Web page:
After killer asteroid, mammals got bigger before they got smarter
In the aftermath of the asteroid impact 66 million years ago that doomed the dinosaurs, it appears that brawn was more important than brains for the mammals that managed to survive the calamity and conquer a changed world.
Researchers said on Thursday an analysis of fossils of mammals from the Paleocene Epoch – spanning the 10 million years after the asteroid wiped out three-fourths of Earth’s species – found that while their bodies got much bigger, their brain size relative to body mass actually declined.
The findings contradict the notion that it was intelligence that drove mammals – bit players during the age of dinosaurs – to become the planet’s new rulers following the mass extinction at the end of the Cretaceous Period.
“The process to get large brains to emerge in mammals after the extinction was much slower than we previously thought,” said Ornella Bertrand, a postdoctoral researcher in mammal paleontology at the University of Edinburgh and lead author of the study published in the journal Science.
The researchers performed CT scans on fossils of 28 Paleocene mammal specimens and 96 from the subsequent Eocene Epoch, spanning 56-34 million years ago. They assessed brain size and the development of specific cerebral components. Brain growth, they found, kicked in during the Eocene, along with a change in the importance of various functions.
“Contrary to our expectations, the mammals that survived the asteroid and outlasted the dinosaurs were fairly dim-witted. They didn’t have near the brainpower of modern-day mammals – and keen intelligence came only many millions of years later,” University of Edinburgh paleontologist and study co-author Steve Brusatte said.
Mammals began to evolve greater body size almost immediately after the mass extinction that eliminated the dinosaurs, aside from their bird descendants. Before it, mammals typically were about the size of a shrew. During the Paleocene, some got as big as bears.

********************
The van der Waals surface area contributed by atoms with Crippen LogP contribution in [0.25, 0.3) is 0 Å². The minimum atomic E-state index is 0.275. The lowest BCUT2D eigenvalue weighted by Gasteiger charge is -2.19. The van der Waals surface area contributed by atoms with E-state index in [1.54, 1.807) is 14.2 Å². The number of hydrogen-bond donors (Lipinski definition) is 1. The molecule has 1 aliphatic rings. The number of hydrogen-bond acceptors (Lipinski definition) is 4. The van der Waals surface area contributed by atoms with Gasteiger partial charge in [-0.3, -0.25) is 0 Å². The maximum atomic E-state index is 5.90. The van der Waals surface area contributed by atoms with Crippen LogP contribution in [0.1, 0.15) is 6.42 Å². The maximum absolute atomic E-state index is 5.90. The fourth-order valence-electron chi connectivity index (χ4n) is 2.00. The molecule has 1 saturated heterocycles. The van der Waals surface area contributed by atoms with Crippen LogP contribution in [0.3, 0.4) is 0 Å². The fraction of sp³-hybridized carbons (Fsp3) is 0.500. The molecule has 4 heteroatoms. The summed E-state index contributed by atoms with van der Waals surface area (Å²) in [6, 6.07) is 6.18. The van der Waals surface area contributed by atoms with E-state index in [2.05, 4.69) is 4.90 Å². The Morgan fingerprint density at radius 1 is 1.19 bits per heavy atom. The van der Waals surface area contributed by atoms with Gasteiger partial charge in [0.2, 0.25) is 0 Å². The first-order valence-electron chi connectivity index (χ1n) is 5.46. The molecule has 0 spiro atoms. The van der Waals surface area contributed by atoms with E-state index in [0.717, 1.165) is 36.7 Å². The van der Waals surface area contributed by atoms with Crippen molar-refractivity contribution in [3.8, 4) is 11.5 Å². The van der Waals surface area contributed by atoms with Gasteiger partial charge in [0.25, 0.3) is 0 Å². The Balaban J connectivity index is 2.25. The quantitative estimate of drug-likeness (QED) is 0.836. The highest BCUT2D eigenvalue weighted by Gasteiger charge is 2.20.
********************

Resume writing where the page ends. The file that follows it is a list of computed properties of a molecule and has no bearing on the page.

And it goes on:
“When the non-avian dinosaurs went extinct, an unprecedented opportunity became available for mammals, and they started invading the ecological niches left emptied by becoming bigger,” Bertrand said.
The researchers learned that the sense of smell – gauged by the development of the brain’s olfactory bulbs – was crucial for Paleocene mammals as they seized new ecological roles. During the Eocene, other capabilities such as the greater integration of vision, hearing, memory and motor control – tied to neocortex development – became more critical for survival.
“There is a cost associated in having a large brain. The energy allocated to the brain represents 20% of the entire energy allocated to the body. So, the evolution of large brains might only occur when the benefit of having a large brain outweighs the cost of maintaining it,” Bertrand said.
Mammals now boast the animal kingdom’s largest brains relative to body size. Their Eocene brain growth occurred as competition for resources intensified and complex behavior became vital for species survival, Bertrand said. Some archaic Paleocene lineages disappeared, supplanted by mammals more like those living today.
With dinosaur predators and plant-eaters gone, mammals began to fill these roles in the Paleocene, a time of evolutionary experimentation. Panther-sized Arctocyon, one of the mammals studied, bore large canine teeth and ate meat and possibly plants, too. Llama-sized herbivore Ectoconus, also studied, was heavily built with strong limbs and feet.
The study focused on placentals, by far the most common mammals. Fossils unearthed in recent years in New Mexico, Colorado and France provided insight into Paleocene mammals.
“Within 100,000 years after the extinction, species richness increased, and mammals rapidly became morphologically diverse,” Bertrand said. “Some Paleocene species were chunky overall, and quite different from the modern groups, while others lived in trees and may have been possible ancestors to primates – the group that much later includes humans. In the Paleocene, the mammals are doing their own thing.”
Reporting by Will Dunham, Editing by Rosalba O’Brien